Typically, when a compressor’s tank fills and gets to a certain PSI level, it will turn off so as to prevent over pressurization. This is hugely important while airbrushing as it will not only keep your output consistent, but it will extend the life of your machine. Some lower end models require you to turn it on and off yourself, so you want to get something that does it automatically so that you don’t have to worry about it while you’re working. Also, these devices will turn back on when the pressure gets too low, meaning that you will never run out of air.
Finally, if you are concerned about how loud your compressor will be then you will want to pay attention to how many decibels it creates while in operation. Most airbrush compressors will tell you this, so you shouldn’t have to do a lot of research to figure it out. For reference, human speech is around 70 decibels, so if you get something much lower than that (like 55 dB), then it should be relatively quiet, even if you keep it next to you while you work. Anything higher than 75 dB will be a nuisance, so keep that in mind.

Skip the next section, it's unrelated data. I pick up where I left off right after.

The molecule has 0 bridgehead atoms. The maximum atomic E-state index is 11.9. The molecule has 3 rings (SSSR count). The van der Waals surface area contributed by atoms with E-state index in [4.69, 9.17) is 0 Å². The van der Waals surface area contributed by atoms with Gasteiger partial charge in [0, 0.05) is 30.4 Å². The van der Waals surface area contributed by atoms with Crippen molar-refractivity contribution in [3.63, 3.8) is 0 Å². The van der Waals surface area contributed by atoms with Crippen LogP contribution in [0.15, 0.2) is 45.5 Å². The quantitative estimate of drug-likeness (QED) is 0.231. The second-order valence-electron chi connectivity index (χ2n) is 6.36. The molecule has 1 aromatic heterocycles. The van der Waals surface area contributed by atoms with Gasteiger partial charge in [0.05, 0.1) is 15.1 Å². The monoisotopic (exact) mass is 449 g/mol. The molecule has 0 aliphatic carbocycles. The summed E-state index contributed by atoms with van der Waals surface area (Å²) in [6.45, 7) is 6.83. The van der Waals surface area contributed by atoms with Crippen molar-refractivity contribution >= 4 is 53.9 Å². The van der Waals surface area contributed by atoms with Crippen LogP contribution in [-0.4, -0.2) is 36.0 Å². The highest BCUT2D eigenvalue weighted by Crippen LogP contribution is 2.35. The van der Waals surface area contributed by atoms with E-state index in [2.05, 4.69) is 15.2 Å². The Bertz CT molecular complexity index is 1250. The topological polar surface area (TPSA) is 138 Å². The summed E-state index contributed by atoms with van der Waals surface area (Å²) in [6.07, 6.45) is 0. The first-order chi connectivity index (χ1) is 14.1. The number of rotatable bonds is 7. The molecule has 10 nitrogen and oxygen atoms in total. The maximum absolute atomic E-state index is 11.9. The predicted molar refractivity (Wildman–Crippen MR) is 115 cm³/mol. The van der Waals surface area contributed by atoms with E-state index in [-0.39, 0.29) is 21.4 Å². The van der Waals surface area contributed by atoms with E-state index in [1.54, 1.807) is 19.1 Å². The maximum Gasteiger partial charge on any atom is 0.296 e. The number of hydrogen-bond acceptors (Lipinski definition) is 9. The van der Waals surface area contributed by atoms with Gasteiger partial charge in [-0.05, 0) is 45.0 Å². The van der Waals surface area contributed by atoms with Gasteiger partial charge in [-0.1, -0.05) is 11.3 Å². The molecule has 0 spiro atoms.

Recommended Air Compressors for Airbrushing
1. PointZero Portable Airbrush Air Compressor Oil-less 3L Tank 1/5 HP
Kicking off our list is this compressor system from PointZero. This is a fantastic model for anyone who needs a little extra power and output for their brushes, as well as a reduced recycle time to ensure that you don’t have to wait for pressurized air. That being said, this particular model comes with a robust 1/5 horsepower motor and delivers up to 1.0 SCFM. It also comes with a 0.8-gallon tank so that you can keep working without losing pressure.